Information Management, Big Data Bits Featuring Couchbase, Datawatch, Panopticon, MongoDB, Hadoop 2.x

Europe seems to be on holiday this week and in North America it’s the unofficial last week of summer. But in the world of Big Data there’s no time for reclining or relaxing. Though we can’t cover everything, here are a few bits of news we find worth mentioning.

Hadoop 2.x is in beta

Hats off to the Apache Hadoop community. They’ve built a release that is supposed to be significantly more stable and that includes YARN, a new open source component that improves Hadoop performance and extends it beyond batch MapReduce processing. For the non-geeks among us, the beta release of Hadoop 2.x is a milestone because it brings a more mature framework to market which should, in turn, mean wider adoption of Hadoop at the Enterprise level.

It might be of interest to CMSWire readers who are curious about Open Source software to check out how the Apache Hadoop Open Source project works. The software is built by a community of committers which is made up of non-paid volunteers. This means that no commercial entity “owns” or has sole governance over Hadoop’s code; in fact, the Hadoop project management committee is made up of of employees from companies as diverse as Cloudera, Facebook, Hortonworks, Huawei, InMobi, Jive, Linkedin, Microsoft, StumbleUpon, Twitter, Yahoo and Wandisco.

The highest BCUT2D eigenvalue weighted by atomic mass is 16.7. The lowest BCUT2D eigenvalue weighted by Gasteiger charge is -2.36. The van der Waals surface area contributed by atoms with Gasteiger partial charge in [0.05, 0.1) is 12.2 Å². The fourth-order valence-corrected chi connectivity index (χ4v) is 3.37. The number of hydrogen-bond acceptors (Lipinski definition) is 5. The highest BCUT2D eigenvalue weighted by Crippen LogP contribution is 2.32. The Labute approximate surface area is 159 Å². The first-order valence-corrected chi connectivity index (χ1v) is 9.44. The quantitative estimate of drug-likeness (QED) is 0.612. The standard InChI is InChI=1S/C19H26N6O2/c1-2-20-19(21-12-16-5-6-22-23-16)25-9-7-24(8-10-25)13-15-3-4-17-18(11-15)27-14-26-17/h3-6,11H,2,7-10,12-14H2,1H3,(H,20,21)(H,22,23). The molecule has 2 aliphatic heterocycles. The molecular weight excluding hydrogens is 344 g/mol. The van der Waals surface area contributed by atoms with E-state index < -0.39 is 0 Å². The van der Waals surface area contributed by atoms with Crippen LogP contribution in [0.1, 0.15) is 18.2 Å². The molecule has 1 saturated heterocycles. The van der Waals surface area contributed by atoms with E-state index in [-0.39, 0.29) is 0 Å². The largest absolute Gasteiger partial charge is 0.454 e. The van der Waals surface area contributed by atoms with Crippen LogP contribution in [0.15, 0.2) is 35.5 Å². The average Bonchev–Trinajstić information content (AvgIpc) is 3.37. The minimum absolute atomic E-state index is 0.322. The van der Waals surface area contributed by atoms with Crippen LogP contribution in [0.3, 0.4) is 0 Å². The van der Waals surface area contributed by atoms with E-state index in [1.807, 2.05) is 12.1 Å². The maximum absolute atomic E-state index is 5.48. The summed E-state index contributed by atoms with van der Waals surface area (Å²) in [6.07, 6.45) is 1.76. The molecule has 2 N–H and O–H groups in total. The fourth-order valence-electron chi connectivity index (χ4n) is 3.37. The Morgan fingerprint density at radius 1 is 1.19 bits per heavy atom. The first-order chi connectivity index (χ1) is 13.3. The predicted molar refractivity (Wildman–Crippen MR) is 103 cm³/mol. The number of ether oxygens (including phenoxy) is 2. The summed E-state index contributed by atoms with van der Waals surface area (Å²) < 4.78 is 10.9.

Needless to say, not all of the companies who employ Apache Hadoop project volunteers generate revenue via providing products and services around it. The opposite is also true, there are commercial entities whose existence centers around Apache Hadoop that have little to no participation in the Open Source project; in fact, as of this posting, some have no mention of Hadoop 2.0 on their websites or blogs.

Not all Open Source software is developed primarily by volunteers or volunteers who get their paychecks from a variety of companies. There are projects where the code is written entirely (or almost entirely) by a single vendor whose employees are paid to write code and where a commercial entity, rather than a diversified project management committee, scrutinizes and approves the code. Though bug-fixes are often written by the community, they are sometimes applied to the commercial Enterprise edition before the free Community edition.